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This study was funded by the MINATURA2020 project (grant agreement n° 642139) running within the scope of the European Union’s Horizon 2020 Programme for Research & Innovation. The authors are grateful to LNEG (Laboratório Nacional de Energia e Geologia) and DGEG (Direcção Geral de Energia e Geologia) for access permission to the Portuguese mineral resources official repositories. Special thanks are due to Augusto Filipe and Daniel Oliveira, both from LNEG, for their significant support, fruitful discussions and sharing knowledge on the SIORMINP national catalogue. The authors also acknowledge Carlos Caxaria, Paula Dinis, Miguel Goulão, Célia Marques and Vitor Duque, members of MINATURA2020’s Portuguese team, for insight discussions and relevant suggestions to the reported multi-dimensional methodology. The manuscript benefited from constructive comments and suggestions of the two anonymous reviewers whose work is appreciated.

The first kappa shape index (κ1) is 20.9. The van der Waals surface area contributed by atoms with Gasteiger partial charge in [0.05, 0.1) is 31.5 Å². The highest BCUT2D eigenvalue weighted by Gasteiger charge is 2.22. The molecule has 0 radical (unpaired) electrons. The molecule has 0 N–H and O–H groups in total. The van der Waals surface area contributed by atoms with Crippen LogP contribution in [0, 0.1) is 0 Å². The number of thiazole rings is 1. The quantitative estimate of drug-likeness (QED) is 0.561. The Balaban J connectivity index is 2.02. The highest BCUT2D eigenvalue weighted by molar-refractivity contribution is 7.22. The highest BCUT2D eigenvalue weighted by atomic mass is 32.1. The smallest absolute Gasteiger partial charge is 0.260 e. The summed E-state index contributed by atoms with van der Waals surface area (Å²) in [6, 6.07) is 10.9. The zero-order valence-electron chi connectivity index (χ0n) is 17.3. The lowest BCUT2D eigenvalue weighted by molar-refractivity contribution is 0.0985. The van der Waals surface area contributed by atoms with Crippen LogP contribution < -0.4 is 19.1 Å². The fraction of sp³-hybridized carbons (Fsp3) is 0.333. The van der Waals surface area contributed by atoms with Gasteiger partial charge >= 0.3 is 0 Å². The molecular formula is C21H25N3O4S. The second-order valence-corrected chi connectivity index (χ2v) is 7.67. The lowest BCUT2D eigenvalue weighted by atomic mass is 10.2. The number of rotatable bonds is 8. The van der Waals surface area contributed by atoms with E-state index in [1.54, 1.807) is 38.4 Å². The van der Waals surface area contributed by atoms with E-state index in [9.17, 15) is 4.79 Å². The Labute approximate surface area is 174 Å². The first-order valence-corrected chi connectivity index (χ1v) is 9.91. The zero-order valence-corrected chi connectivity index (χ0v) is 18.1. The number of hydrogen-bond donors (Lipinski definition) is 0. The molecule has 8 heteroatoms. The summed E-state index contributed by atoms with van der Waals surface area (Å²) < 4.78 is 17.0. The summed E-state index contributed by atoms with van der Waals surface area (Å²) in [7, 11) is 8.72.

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Mateus, A., Lopes, C., Martins, L. et al. Towards a multi-dimensional methodology supporting a safeguarding decision on the future access to mineral resources. Miner Econ 30, 229–255 (2017). https://doi.org/10.1007/s13563-017-0114-y
- Mineral resources
- Public importance
- Multi-dimensional methodology
- Kriging interpolation
- Portuguese “base metals” resources